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Ouija (the nevermore remix)

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Deanna's tired of watching her family swirl around Hell, and she could kill John for what he did to her baby's babies. She's a silent passenger in the car, anchored by a ring that disappeared into the trunk that terrible night, and she watches John drown in grief and a fierce desire to protect, Dean mirror his father and twist around his brother, and Sam scramble to define himself outside of Winchester (Campbell, although he doesn't know it) and yearn for the ignorance he'd once resented.

The sliver of foresight that runs in her family adds to her own private purgatory, watching the future spin out in a kaleidoscope of blood and death. She's spared the migraines that had struck her aunt and brother when they saw the what-will-bes — there are, it seems, advantages to being dead — but being unable to warn her grandsons about the demons and angels that will one day entrap them is maddening.

Sometimes, she remembers that it's not John's fault. Mary, for reasons known only to God and herself, didn't tell him squat, and he was left without refuge or guidance. That they're all still alive is a testament to his strength, and his ignorance — innocence — is no more his fault than a baby's. Not that this ever-so-reasonable approach calms her down much the first time he goes after a naiad with mint instead of basil. His ride back to the Clearys to get stitched up that night is a bit rougher than usual.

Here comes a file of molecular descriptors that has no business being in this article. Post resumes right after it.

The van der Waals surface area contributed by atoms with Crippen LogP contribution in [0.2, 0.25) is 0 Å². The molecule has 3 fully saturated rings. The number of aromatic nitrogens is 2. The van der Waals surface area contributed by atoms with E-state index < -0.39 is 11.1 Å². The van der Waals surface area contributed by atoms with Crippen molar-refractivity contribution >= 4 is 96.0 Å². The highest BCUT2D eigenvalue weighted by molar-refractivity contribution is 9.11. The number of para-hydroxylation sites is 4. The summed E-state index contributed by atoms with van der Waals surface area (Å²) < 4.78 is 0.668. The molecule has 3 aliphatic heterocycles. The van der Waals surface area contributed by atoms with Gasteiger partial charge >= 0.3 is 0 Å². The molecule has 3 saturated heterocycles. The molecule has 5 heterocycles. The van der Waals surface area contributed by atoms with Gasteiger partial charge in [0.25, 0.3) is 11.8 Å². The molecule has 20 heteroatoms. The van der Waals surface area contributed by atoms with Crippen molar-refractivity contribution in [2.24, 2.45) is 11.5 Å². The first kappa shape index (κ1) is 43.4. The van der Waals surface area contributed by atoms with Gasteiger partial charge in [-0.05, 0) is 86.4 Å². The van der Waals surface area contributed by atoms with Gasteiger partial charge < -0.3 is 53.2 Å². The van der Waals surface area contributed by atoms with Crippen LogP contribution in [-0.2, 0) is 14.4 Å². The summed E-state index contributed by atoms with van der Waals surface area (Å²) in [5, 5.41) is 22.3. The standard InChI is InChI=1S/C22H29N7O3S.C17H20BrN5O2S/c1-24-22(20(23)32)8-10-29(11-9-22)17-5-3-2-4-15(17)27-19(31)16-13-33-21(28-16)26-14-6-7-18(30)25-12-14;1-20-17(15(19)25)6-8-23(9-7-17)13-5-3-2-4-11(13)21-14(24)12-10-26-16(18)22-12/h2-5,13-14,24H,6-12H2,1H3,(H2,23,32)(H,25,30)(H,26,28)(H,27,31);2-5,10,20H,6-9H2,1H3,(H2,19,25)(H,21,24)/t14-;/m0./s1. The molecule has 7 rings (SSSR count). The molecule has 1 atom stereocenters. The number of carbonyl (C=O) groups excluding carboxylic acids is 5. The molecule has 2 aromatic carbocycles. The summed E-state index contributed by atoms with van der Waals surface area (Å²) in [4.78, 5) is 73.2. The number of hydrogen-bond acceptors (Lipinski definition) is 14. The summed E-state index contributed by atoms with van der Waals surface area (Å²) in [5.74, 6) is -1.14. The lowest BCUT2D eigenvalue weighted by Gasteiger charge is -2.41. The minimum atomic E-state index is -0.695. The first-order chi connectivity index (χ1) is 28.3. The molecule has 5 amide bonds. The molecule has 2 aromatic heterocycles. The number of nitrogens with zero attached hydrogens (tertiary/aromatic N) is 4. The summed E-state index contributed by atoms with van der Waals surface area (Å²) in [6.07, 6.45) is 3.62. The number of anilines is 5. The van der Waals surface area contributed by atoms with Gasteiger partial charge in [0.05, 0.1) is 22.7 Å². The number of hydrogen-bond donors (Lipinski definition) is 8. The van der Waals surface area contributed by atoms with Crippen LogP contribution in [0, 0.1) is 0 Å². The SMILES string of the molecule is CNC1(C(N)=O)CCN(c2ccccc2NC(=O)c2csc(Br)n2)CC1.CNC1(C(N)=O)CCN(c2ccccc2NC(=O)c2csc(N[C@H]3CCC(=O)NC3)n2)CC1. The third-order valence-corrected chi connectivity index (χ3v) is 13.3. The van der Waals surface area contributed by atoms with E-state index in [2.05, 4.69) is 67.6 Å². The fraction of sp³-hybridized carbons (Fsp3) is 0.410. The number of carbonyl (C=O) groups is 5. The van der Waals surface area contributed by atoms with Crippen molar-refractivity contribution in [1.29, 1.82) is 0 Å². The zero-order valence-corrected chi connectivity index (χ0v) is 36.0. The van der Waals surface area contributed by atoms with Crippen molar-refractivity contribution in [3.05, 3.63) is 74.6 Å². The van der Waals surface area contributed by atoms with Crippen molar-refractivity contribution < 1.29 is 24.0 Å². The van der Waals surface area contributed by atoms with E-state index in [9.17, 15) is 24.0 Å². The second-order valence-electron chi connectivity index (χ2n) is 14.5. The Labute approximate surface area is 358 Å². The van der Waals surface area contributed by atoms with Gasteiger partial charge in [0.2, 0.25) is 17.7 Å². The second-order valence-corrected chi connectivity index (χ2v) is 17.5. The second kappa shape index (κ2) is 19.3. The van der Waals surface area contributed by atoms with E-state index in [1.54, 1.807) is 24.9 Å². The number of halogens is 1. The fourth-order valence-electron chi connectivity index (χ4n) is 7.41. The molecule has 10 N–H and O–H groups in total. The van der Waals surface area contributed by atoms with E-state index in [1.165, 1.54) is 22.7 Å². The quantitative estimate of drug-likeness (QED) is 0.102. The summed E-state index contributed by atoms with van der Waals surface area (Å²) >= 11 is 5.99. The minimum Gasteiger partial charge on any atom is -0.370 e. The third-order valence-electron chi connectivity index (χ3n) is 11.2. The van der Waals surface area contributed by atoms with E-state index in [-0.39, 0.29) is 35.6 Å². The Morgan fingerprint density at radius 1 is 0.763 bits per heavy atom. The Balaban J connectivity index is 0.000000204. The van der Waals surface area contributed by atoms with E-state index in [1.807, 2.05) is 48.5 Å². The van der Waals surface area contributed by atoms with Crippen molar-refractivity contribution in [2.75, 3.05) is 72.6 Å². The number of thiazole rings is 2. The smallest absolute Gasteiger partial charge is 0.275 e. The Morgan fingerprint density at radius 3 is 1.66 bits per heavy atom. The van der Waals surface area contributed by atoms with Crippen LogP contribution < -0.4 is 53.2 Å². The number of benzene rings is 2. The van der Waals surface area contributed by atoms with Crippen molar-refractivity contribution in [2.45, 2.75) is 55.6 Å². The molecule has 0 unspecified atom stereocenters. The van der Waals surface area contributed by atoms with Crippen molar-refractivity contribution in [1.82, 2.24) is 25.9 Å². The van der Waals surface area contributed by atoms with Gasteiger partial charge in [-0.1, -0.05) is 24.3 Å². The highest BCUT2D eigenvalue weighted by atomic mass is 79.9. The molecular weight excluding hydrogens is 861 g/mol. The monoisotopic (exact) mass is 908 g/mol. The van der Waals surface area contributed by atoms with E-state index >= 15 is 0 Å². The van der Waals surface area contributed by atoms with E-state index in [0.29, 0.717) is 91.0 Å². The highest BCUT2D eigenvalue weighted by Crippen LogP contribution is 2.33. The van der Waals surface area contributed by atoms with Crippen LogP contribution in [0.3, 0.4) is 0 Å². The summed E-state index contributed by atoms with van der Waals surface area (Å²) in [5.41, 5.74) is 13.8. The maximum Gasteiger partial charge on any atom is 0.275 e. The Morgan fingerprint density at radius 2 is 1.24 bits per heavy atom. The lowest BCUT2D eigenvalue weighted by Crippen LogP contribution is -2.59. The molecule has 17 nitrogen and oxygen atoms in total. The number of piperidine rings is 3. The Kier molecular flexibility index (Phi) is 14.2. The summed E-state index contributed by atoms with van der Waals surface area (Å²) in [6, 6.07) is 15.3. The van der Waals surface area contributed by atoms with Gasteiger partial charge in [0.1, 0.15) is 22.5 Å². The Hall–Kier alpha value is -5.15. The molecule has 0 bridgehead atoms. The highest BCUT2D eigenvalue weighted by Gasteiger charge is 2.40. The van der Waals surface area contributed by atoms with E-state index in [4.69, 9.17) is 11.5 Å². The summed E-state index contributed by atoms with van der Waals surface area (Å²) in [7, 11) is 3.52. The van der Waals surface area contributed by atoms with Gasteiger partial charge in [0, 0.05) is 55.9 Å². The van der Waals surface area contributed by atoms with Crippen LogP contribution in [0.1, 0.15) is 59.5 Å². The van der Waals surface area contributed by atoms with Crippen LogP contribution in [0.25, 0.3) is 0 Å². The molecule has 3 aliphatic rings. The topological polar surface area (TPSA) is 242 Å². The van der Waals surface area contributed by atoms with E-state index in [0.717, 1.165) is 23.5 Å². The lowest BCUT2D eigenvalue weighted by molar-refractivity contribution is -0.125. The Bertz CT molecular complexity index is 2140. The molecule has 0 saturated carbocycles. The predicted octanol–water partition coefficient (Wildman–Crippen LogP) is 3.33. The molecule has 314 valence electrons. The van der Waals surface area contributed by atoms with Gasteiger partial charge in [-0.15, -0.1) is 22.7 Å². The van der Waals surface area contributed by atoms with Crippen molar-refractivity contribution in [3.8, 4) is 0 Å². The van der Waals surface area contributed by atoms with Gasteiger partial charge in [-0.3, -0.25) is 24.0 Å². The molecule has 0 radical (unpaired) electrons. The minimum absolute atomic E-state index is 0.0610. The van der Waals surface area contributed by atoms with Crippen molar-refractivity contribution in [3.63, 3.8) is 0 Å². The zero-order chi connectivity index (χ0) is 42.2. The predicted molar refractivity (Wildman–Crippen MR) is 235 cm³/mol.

(She loves her daughter, and she's so, so, so glad Mary survived the night she and Samuel died, even if she could have killed her for dealing with a demon against all reason and sense. She can almost understand — she would have done anything to save Mary from the inferno. Still, Deanna can't deny that she'd like to yell at her daughter while crushing her in a bone-crunching hug and absolutely not crying.)

So Deanna cradles the boys in her invisible hands as they grow, smoothing hair and giving forehead kisses and making the light stay on just a little bit longer while Dean reads comics (gun mags, porn mags, magical realism) or Sam does multiplication tables (long division, algebra, college applications).

And then she feels a knocking, a rat-a-tat-tapping inviting her elsewhere, and the blood she shares with the son of her daughter is enough to let her follow the opened path across runes drawn in blessed oil and anchor her somewhere new. She sees Sammy (she's never seen him without Dean before), a blonde woman (she has seen her before, Sammy's girlfriend who has bled and died in Deanna's visions and the not-sleep of the dead), and a ouija board (she's never used one before, but how hard can it be to make a planchet move).

For the first time in over twenty years, Deanna speaks.